See, we happened to catch sight of an anime review that mentioned a "stilted script." That immediately had us saying, "Wait a minute!" I'm afraid we jumped to conclusions, but our conclusion turned out to be mostly accurate. Most anime these days is watched on Crunchyroll, which means people are watching it in Japanese with subtitles. Chances are, the viewers (including reviewers) don't know enough Japanese to tell if the script would make a native Japanese speaker groan, "Who talks like that!?" So we jumped to the conclusion that the stiltedness was not of the Japanese script, but of the subtitle script. And the flow of a subtitle script is not a reflection of the anime's quality, but of the translation's.
So we were like, "How dare you accuse an anime of having a stilted script when you're most likely reading a bad translation!?" And that started us on our tirade about how one-to-one translations simply do not exist. (In fact, one of the things that leads to stilted subtitle scripts is translators trying to make one-to-one translations.) So many people seem to think that a script is going to be exactly the same in every language, regardless of who translated it, and it's just not true.
We suspect this might be why there are people like our brother-in-law, who think that video games from Japan are good, but manga from Japan is terrible. You can get badly written video games just as easily as you can get badly written manga, but video game companies seem to have a little bit more of an actual screening process. On the other hand, the Final Fantasy VII translation had some serious issues, but it got to be super popular anyway, so I guess that's really more about how video games have stuff like gameplay and graphics to consider, and if it's fun enough, people don't care so much about whether or not the dialogue makes sense.
And I think I had something else to say on that, but it's completely fled my mind.
Anyway, the point is one-to-one translations don't exist. In fact, if Athena and I were to pick up something we translated a week ago and translate it again, the script would probably be different. Not as different as if we re-translated something we picked up ten years ago, but different. Why? Because there's so much more packed into a group of words than just the first thing listed in the dictionary with each word. Words represent ideas, and ideas are conveyed differently based on the context, and even word placement. And how those idea are interpreted can also change based on the mindset of the person translating.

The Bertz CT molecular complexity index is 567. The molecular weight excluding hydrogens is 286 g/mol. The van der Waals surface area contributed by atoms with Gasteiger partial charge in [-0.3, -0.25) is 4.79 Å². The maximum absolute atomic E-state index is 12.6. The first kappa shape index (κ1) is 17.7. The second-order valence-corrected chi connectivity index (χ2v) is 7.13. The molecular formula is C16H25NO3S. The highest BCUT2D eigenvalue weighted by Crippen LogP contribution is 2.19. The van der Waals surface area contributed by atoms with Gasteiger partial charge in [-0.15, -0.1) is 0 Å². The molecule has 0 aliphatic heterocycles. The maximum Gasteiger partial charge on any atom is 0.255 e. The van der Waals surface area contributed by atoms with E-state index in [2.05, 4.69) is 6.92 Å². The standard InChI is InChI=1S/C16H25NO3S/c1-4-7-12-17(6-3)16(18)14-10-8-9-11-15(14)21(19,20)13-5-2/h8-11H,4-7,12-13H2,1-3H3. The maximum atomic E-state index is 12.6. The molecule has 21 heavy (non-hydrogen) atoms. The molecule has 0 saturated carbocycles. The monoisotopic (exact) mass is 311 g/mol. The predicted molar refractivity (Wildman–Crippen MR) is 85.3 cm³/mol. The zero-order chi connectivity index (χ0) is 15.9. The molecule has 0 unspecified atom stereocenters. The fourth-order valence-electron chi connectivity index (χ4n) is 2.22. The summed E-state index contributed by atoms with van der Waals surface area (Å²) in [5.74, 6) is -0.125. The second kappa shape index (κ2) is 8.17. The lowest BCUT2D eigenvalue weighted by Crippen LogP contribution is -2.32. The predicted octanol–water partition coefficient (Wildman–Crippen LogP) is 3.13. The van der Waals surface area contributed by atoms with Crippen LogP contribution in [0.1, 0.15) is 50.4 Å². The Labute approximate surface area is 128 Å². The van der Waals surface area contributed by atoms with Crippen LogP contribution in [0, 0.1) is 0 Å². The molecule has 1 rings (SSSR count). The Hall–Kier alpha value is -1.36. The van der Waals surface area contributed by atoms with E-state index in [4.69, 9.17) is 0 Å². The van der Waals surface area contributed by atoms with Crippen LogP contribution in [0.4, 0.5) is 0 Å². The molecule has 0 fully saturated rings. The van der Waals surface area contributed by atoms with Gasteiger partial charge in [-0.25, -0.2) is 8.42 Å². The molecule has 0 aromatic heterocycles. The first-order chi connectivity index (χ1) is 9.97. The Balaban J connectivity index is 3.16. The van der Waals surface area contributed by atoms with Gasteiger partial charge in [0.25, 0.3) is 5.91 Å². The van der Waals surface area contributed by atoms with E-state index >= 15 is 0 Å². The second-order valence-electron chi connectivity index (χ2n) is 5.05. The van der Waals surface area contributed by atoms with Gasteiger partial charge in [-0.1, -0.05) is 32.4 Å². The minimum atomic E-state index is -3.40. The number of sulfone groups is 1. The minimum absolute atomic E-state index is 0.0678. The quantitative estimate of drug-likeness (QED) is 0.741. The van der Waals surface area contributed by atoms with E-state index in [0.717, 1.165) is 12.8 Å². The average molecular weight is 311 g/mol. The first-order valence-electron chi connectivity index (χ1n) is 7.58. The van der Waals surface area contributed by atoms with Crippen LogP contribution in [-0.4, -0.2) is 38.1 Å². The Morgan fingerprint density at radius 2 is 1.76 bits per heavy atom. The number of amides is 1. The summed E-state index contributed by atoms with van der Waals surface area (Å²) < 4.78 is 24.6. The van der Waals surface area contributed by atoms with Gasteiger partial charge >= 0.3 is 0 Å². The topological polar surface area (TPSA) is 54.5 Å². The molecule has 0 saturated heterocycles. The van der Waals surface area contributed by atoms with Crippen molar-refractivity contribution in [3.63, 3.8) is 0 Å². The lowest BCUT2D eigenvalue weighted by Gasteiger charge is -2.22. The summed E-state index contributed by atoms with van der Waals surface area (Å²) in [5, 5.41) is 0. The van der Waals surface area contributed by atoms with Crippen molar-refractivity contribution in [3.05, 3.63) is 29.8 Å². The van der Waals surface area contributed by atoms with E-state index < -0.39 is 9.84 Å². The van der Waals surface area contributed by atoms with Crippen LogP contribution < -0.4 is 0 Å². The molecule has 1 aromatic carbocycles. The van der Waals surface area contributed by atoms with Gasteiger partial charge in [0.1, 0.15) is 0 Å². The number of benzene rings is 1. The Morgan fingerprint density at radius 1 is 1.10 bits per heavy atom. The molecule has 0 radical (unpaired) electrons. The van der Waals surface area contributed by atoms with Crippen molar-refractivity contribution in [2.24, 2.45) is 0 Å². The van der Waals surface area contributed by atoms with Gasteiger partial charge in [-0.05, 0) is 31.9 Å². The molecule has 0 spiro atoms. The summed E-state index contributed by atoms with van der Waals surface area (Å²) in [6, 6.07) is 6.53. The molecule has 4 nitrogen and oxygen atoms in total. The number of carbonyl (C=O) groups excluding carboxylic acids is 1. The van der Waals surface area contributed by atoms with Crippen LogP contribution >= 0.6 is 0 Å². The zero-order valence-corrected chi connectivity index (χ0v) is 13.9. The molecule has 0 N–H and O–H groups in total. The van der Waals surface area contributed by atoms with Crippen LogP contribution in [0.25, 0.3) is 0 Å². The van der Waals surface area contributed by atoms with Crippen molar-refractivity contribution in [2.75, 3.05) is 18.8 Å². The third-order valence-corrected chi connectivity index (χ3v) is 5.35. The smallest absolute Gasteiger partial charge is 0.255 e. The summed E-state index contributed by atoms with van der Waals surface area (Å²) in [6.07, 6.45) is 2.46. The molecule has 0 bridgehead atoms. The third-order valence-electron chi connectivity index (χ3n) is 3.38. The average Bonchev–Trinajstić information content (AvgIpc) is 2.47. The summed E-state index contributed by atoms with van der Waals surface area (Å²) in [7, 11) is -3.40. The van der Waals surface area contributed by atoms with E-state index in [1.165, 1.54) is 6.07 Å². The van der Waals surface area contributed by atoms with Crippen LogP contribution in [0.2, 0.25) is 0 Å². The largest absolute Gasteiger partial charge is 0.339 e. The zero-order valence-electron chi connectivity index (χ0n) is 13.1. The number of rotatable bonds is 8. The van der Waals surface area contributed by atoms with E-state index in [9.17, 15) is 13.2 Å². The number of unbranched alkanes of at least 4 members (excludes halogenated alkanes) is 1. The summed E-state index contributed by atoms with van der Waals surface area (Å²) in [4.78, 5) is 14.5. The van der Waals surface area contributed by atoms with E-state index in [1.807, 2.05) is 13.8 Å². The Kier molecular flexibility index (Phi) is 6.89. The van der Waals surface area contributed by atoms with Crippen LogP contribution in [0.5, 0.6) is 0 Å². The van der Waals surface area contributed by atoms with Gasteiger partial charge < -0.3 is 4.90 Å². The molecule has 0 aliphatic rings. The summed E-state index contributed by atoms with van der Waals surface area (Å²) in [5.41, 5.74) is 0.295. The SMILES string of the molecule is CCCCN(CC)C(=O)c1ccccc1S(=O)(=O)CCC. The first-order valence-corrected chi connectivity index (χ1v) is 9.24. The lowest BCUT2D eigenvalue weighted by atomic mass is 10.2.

A little while ago, we were looking up quotes about translation, and we found one we really liked that was something about how translators are just readers whose interpretation is the one in print. And I think that pretty much sums up our whole rant.
On the other hand, since most American viewers can only watch anime subtitled or dubbed, the translation quality would be a factor in entertainment value, so a stilted subtitle script is still a problem. We just want people to realize what's causing the problem, so it can be addressed properly. ...But on the other other hand, if the characters and story had been interesting enough, the reviewer probably wouldn't have cared how stilted the translation was.
Today I'm thankful for figuring out why we couldn't complete those collections in Legend Cards, the super yummy mozzarella Cheez-its we had for a snack, not being seriously hurt when the ball hit me in the face during foosball last night (human foosball; a regular foosball probably wouldn't have been as much of a concern), protective eyewear, and my glasses not being bent out of shape (I think).